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Monday, July 13, 2015

The lonely sidewalk

I was driving on Via Rancho del Lago the other day.  I had just passed the Del Webb community entrance and was leisurely driving south.  I saw ahead of me an elderly man who was walking on the sidewalk.  He did something that I have seen many times before.  I saw him pause, look around, and then head back the other direction.

I thought to myself, "how many times have I done that"?  There are so many times when I just need to go for a walk.  I get tired of sitting at home in front of the computer and I just need to stretch my legs.  It would be wonderful if there were a coffee shop within walking distance of my house.  I could walk to the coffee shop, get a frapu-something, and then walk home.  I would feel invigorated, refreshed, and renewed.  But alas there are no coffee shops in Vail. So when I go for a walk, many times I walk for a bit, turn around, and go back home.

(There once was a railroad car coffee shop near the historic Old Post Office between the tracks many years back, but Pima County forced them to move.  Thank God that Pima County is watching over us or we might have other developments and have, you know, actual stuff in Vail.  But I digress.)


Now imagine another scenario.  Imagine that Del Webb is connected to walking paths.  Imagine that there were elegant paths lined with Mesquite and Palo Verde trees.  Imagine the paths were dotted with benches, bird baths, and desert flowers.  Imagine that this same elderly man could walk along this path and arrive at a coffee shop or park.  Imagine when he arrived, he had a cup of coffee and played a game of chess with a friend.   Imagine that there were many other people doing the same thing.  Imagine if Vail added this full and rich dimension to our community.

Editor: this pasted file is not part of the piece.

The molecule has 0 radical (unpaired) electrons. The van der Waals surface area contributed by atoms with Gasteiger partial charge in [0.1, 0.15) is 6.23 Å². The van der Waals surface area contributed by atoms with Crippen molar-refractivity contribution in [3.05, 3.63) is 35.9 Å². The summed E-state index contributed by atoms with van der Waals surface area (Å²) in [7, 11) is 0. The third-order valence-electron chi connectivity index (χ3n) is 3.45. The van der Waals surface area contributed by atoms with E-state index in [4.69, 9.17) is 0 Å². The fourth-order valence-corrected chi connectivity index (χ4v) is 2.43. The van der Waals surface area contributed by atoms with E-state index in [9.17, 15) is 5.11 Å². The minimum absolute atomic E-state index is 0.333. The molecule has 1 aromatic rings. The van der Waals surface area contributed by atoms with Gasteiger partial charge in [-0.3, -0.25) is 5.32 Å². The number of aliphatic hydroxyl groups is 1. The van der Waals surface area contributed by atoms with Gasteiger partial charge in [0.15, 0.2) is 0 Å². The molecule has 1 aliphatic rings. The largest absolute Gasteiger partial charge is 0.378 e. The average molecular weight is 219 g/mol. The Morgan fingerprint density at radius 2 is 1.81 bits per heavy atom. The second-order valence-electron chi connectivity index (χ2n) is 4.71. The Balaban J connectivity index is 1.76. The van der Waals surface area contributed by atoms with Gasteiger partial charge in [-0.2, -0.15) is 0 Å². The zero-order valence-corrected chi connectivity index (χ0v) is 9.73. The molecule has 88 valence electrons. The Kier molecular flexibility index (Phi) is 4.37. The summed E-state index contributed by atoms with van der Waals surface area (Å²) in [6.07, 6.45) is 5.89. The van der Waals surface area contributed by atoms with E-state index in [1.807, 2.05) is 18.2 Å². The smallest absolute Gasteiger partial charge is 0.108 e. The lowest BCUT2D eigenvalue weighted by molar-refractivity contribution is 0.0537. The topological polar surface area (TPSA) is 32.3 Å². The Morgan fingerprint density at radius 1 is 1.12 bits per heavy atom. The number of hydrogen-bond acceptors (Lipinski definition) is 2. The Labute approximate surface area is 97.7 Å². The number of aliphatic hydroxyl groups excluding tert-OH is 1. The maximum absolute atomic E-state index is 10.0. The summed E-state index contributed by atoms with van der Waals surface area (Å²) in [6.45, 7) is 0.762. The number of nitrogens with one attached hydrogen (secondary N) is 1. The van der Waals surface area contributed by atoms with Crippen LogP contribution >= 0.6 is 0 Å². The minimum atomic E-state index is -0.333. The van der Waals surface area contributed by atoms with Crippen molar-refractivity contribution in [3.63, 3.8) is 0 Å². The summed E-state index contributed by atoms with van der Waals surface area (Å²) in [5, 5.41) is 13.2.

There are two ways that this can happen.  We could wait until some developer decided to actually build in Vail - and hope that it was something that we actually needed - or we could develop a plan.  The plan would dream about what Vail could be.  It would show where and what kind of developments we want.  Then our community could search out like-minded developers to build this plan.

I have worked with developers all my professional career.  Contrary to what many people believe, developers LOVE to build things that people actually want.  It reduces their liability.  It helps with their legacy.  If a developer were courted and asked to build a project that the community supported, he would jump at the chance.

There are three major obstacles for a development project.  First, you have to satisfy county requirements. Second, you have to have enough neighborhood support to show that they aren't going to kill the project.   And finally, the project needs to make financial sense.  If a development can satisfy all three of these barriers, developers come out of the woodwork.

If we want this kind of Vail, we can't sit idly on our hands.  We must be proactive.  We must look at the community around us and dream for what could be.  We must put it into a plan.  Things don't happen without effort.

And what does that mean for the old man?  Maybe some day he won't walk the lonely sidewalk, but live in a community where there is walking, biking, shopping, parks, paths, and the great views.

Do what you can to create a Smart Vail.

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